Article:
Keeping Your Emotions Under Control

The Important of Emotion in Forex Trading

Wherever money is, emotions will run high. Our money is the resultant of all our efforts on planet earth to make a living. So when that money is plunged into an investment with the expectation of making more money, then emotions will definitely come into play. Expectation itself is an emotion, and there will be other emotions that come along if expectations are met…or not met.

Due to the unpredictability and high-paced nature of the forex market, a lot of emotional factors come into play as we see what happens on the charts. Some of these emotions are:

–       Joy

–       Confidence

–       Fear

–       Confusion

–       Doubt

–       Panic

–       Greed

–       Anxiety

–       Disappointment

How do these respective emotions come to play in the forex market? Are they good or bad for trade outcomes? Let us see how each one affects the trader in one way or another.

a)    Joy

Some traders feel joy just to be able to be part of the forex market. This is because they have at last been able to open accounts and have a chance to make more money from this venture. It is usually an emotion experienced by new traders. For older hands in the game, joy only comes when money is actually made, withdrawn to the bank account or credit card, and spent. I still recollect the first month when I withdrew $700, $600 and $1000 as my profits from forex trading. Just being able to have extra money to be able to spend outside of my salary was pure bliss. However, joy is an after-effect of trading, and has no real bearing on trading itself. Perhaps the only real effect is has on trading is boosting a trader’s confidence that it is actually possible to earn money from forex. In that sense, it is a good emotion to have, but not in excess.

b)    Confidence

It is good to be confident, but not over confident. Have confidence in your abilities, especially if you know you have taken time to study the market and obtained good strategies in profiting and risk control. Confidence also helps a trader recover from losses, or handle a losing streak well. It is a good emotion to have and a trader will need it in the face of adversity.

c)     Fear

In forex, fear is the direct opposite of confidence. Fear sets in when losses have started to occur. Without confidence to bounce back, fear will only produce more fear, and more losses. Fear can also occur when the trader is unsure of his strategy, is not properly trained, or has made a mistake. Fear is a bad emotion which should not just be controlled, but be stamped out.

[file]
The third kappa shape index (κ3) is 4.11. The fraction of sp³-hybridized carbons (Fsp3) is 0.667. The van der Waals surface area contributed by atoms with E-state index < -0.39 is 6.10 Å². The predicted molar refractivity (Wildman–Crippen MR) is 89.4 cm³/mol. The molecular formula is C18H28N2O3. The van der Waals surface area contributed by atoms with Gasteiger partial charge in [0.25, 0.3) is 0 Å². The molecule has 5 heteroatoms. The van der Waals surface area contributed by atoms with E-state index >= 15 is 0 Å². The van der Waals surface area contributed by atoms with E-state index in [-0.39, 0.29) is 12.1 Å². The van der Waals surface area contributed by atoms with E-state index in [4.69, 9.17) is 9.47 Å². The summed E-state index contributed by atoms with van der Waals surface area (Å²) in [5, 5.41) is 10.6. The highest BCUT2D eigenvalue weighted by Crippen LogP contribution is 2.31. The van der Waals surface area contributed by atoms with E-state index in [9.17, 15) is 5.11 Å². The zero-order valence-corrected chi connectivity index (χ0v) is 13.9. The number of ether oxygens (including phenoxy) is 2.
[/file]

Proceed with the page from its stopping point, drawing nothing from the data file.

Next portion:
d)    Confusion

Confusion occurs when the trader does not understand what is going on in the market. Confusion results from poor training, and a lack of learning on the trader’s part. Confusion can be a good thing for a beginner though, if it leads to a quest for more knowledge or leads to the adoption of a mentor to help clear the confusion. A confused trader should discontinue all trading and rather seek for more knowledge.

e)    Doubt

Doubt is a precursor for fear. Initially, there will be doubts. But if a trader can overcome doubt, then there is a chance that trading results will improve. But persistent and irrational doubt will lead to fear and the all the horrible things that follow it if not controlled.

f)     Panic

Fear and panic are twins in forex. Panic is bad through and through because it will always lead to the wrong decisions. Panic should be stamped out from a trader’s life.

g)    Greed

Greed is just as bad as panic, because it will always directly lead to losses. Greed is what leads traders to assume too much risk. Wherever you see margin calls occurring, investigate properly. You will see trades that were taken out of greed.

How Traders Can Control Their Emotions

The following strategies will help traders keep their emotions under control, or channel some of these emotions in a positive direction:

a)    The first step really is that no trader should start a trading career without the services of a mentor for the first few months of trading. Having a mentor will prevent all manner of silly mistakes from occurring, and will help to clear up confusions where this is happening.

b)    Keep trades as simple as possible. The simplest strategies will always work best when compared with complicated strategies.

c)     Good risk management is a must in forex. Beginners should not risk more than 3% of their accounts in active trades. Excessive risk is one reason why fear seizes traders by the throat when they see what negative movements are doing to their equity.

d)    As controversial as this may sound, it is not a good idea to always stare at the charts after setting a trade. For instance, if a simple trade such as a bounce of the appropriate trend line in a channel is used, it will produce the desired result. This strategy helps traders set the correct stop loss, the correct profit target and so does not need the trader looking at charts and skipping beats with each negative tick. Once you know that price will take off from A and get to B, what it does in between is not a problem. Even drivers who undertake long distance journeys occasionally stop for a nap, or to buy food, or to take a leak. These activities do not stop them from reaching their destination, and so it is with price action in a trade which has been well setup.

e)    Read books on trading psychology such as “The Psychology of Trading” byB. Steenbarger, “Bird Watching in Lion Country” by Professor Forex, and “Trading in the Zone” by Mark Douglas. These books will help you deal with your emotions as a trader.


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Adam is an experienced financial trader who writes about Forex trading, binary options, technical analysis and more.

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